Incidence of spinal disease and role of spinal radiotherapy in multiple myeloma

A. M. Sharma, M. Sackett, D. Bueddefeld, P. Lambert, A. Dubey, V. Wadhwa, R. Kotb, N. Ahmed


Background Spinal disease (spd) in multiple myeloma (mm) can be a major source of morbidity in newly diagnosed patients and long-term survivors. We retrospectively assessed the incidence of spinal disease in patients newly diagnosed with myeloma, its effect on survival, and the possible effect of spinal radiation therapy (rt).

Methods Patients diagnosed with mm between 2010 and 2014 were identified through the provincial cancer registry. Plain radiography, computed tomography, and magnetic resonance imaging were reviewed to detect and document the type of spd. Data related to rt and systemic therapy were collected. Kaplan–Meier and time-varying Cox regression models were used to describe overall survival.

Results Of 306 identified patients with newly diagnosed mm, 51% had spd, including 17% with lytic disease, 68% with compression fractures, and 15% with spinal cord compression. Of the patients with spd, 61% received spinal rt. Of those patients, 84% received spinal rt within 3 months after their diagnosis. Median dose was 20 Gy. Most patients (89.2%) received chemotherapy, and 22.5% underwent autologous stem-cell transplantation. Only 6 of the patients treated with spinal rt received re-irradiation to the same site. Overall survival was similar for patients with and without spd. On multivariate analysis, spinal rt had no effect on survival.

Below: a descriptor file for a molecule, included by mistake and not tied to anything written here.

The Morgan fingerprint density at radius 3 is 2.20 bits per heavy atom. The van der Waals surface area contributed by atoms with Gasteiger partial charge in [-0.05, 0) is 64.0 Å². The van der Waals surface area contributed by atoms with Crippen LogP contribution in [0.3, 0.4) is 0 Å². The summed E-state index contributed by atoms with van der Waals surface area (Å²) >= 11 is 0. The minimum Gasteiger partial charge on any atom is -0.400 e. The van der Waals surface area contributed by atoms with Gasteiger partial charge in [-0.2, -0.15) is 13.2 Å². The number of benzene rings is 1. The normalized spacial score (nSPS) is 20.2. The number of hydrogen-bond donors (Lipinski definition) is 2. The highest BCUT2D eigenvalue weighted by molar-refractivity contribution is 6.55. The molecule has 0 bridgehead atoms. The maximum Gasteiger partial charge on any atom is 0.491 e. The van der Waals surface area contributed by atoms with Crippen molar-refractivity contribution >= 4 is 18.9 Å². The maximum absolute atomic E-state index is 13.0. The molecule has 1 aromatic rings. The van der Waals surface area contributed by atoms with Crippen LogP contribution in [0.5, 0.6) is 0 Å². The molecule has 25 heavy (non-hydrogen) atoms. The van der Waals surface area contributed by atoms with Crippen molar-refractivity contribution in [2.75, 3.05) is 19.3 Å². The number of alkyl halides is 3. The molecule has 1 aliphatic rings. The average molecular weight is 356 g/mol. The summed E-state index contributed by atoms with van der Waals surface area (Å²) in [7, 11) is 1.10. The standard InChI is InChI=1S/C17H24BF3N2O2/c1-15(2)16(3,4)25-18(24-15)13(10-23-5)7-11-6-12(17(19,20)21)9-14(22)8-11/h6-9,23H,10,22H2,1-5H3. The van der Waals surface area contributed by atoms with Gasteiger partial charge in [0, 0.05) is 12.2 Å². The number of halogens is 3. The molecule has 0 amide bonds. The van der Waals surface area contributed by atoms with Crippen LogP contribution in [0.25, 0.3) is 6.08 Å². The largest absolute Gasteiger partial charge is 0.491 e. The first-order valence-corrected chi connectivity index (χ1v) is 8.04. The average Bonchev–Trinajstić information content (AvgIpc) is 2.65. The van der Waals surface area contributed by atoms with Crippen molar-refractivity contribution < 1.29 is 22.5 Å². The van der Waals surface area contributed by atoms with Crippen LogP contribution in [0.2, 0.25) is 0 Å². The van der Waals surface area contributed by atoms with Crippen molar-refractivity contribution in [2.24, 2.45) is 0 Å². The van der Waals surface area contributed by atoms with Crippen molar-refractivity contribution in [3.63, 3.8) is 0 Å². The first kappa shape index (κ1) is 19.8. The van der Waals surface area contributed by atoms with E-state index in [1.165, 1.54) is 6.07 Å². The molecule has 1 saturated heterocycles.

Conclusions In patients newly diagnosed with mm, spd is a common presentation. With current systemic therapy, the presence of spd had no adverse effect on overall survival. The effect of spinal rt on overall survival was nonsignificant.


multiple myeloma, spinal disease, radiotherapy

Full Text:



Copyright © 2019 Multimed Inc.
ISSN: 1198-0052 (Print) ISSN: 1718-7729 (Online)